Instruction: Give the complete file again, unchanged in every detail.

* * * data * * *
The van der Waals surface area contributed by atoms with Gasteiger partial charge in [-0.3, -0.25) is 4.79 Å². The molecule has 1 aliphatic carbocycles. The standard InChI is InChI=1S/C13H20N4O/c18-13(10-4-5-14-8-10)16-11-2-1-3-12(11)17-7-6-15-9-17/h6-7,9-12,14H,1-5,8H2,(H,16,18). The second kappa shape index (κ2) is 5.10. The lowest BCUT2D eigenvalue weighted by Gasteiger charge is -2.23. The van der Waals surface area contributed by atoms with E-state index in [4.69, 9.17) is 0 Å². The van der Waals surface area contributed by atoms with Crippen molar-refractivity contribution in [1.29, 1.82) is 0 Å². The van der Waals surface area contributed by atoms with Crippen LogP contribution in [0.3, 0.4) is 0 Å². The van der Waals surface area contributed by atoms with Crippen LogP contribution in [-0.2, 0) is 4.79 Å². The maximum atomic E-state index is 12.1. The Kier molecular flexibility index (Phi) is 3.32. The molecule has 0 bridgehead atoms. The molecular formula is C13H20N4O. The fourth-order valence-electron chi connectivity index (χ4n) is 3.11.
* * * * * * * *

The van der Waals surface area contributed by atoms with Gasteiger partial charge in [-0.3, -0.25) is 4.79 Å². The molecule has 1 aliphatic carbocycles. The standard InChI is InChI=1S/C13H20N4O/c18-13(10-4-5-14-8-10)16-11-2-1-3-12(11)17-7-6-15-9-17/h6-7,9-12,14H,1-5,8H2,(H,16,18). The second kappa shape index (κ2) is 5.10. The lowest BCUT2D eigenvalue weighted by Gasteiger charge is -2.23. The van der Waals surface area contributed by atoms with E-state index in [4.69, 9.17) is 0 Å². The van der Waals surface area contributed by atoms with Crippen molar-refractivity contribution in [1.29, 1.82) is 0 Å². The van der Waals surface area contributed by atoms with Crippen LogP contribution in [0.3, 0.4) is 0 Å². The van der Waals surface area contributed by atoms with Crippen LogP contribution in [-0.2, 0) is 4.79 Å². The maximum atomic E-state index is 12.1. The Kier molecular flexibility index (Phi) is 3.32. The molecule has 0 bridgehead atoms. The molecular formula is C13H20N4O. The fourth-order valence-electron chi connectivity index (χ4n) is 3.11.